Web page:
Innovations, whether in farming, composite science, or computing, are a product of human creativity. Science writer Benyus (Beastly Behaviors, LJ 9/1/92) uses these subjects and others to demonstrate how nature's solutions to situations have been the creative jumping-off points for individuals seeking solutions, developing, or simply revitalizing processes or products. The first seven chapters are a prelude to the final chapter, which tackles industrial ecology. Here, Benyus proposes "ten lessons" that an ecologically astute company, culture, or economy could practice to promote a healthier existence for us all. There is no grandstanding, just readable language and a simple awe at human creativity and the uses to which it can be put. For popular science collections.Michael D. Cramer, North Carolina Dept. of Environmental Health and Natural Resources Lib., Raleigh
"Doing it nature's way" is the theme of this wide-eyed-with-wonder exposition of what's going on in a variety of fieldsfrom farming to computer scienceas scientists try to emulate natural processes.
The wonder is abundant as Benyus waxes rhapsodic about the potential for a greening of the globe that could feed the millions, clean the environment, and cure our ills. The name of the game is biomimicry, here defined as a "survival tactic whereby humans try to imitate life's designs and processes, e.g., running a business like a redwood forest." Indeed, that is the theme of one of the last chapters in which the model for conducting business is the mature "Type III" stage of ecological succession embodied by the redwood forest. Nature's operating principles here include using waste as a resource, diversifying and cooperating to fully use the habitat, using energy and materials efficiently and sparingly, not fouling the nest, etc. Translating this into business terms, Benyus describes a number of experiments in process, such as an industrial park in Denmark where waste steam from the power plant is used to power two adjacent companies, heat 3,500 homes, and deliver warm water to fish farms. Elsewhere Benyus's survey ranges over attempts to revolutionize farming away from monocrop and toward prairie-like multicultures; zoopharmacognosy, or observing what sick animals do to cure themselves; synthesizing spider thread or the glue marine mussels use to attach to surfaces under water; and fathoming the mysteries of photosynthesis. In each case this Montana-based nature writer has interviewed the principal players and provided rich detailsparticularly in areas like mussel glue or photosynthesis, where emulating nature is no easy trick. To some extent they provide correctives to the Gaia-like homage to nature that pervades.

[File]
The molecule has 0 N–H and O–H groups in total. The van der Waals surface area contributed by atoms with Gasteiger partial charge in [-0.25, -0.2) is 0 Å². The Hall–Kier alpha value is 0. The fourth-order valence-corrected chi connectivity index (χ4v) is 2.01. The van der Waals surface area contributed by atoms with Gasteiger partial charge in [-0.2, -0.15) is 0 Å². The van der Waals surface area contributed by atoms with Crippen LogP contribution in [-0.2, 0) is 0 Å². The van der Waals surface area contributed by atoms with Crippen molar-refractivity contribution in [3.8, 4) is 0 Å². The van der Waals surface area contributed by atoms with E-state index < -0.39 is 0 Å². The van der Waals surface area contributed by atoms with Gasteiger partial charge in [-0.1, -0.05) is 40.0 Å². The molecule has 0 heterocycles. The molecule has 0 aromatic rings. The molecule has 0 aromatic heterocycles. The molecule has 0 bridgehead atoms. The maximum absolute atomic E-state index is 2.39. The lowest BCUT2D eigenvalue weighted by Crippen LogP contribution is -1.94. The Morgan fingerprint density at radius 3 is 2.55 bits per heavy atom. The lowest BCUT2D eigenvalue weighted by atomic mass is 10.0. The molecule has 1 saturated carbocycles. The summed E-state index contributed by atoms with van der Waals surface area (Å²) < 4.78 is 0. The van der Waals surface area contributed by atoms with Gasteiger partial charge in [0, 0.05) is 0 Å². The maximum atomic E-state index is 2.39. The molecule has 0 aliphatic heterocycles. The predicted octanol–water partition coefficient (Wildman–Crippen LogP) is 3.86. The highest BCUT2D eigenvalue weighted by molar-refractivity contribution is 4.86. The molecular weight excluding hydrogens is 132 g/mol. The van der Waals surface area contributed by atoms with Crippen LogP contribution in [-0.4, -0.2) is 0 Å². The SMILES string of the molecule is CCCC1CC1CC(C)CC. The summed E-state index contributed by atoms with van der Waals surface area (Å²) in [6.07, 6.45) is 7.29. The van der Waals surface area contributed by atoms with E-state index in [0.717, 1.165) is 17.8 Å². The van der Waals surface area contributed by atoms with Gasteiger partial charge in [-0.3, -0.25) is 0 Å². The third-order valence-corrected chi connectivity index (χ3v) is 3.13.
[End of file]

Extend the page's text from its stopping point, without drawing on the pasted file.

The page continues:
Much of interest here, but spare us the cheerleading.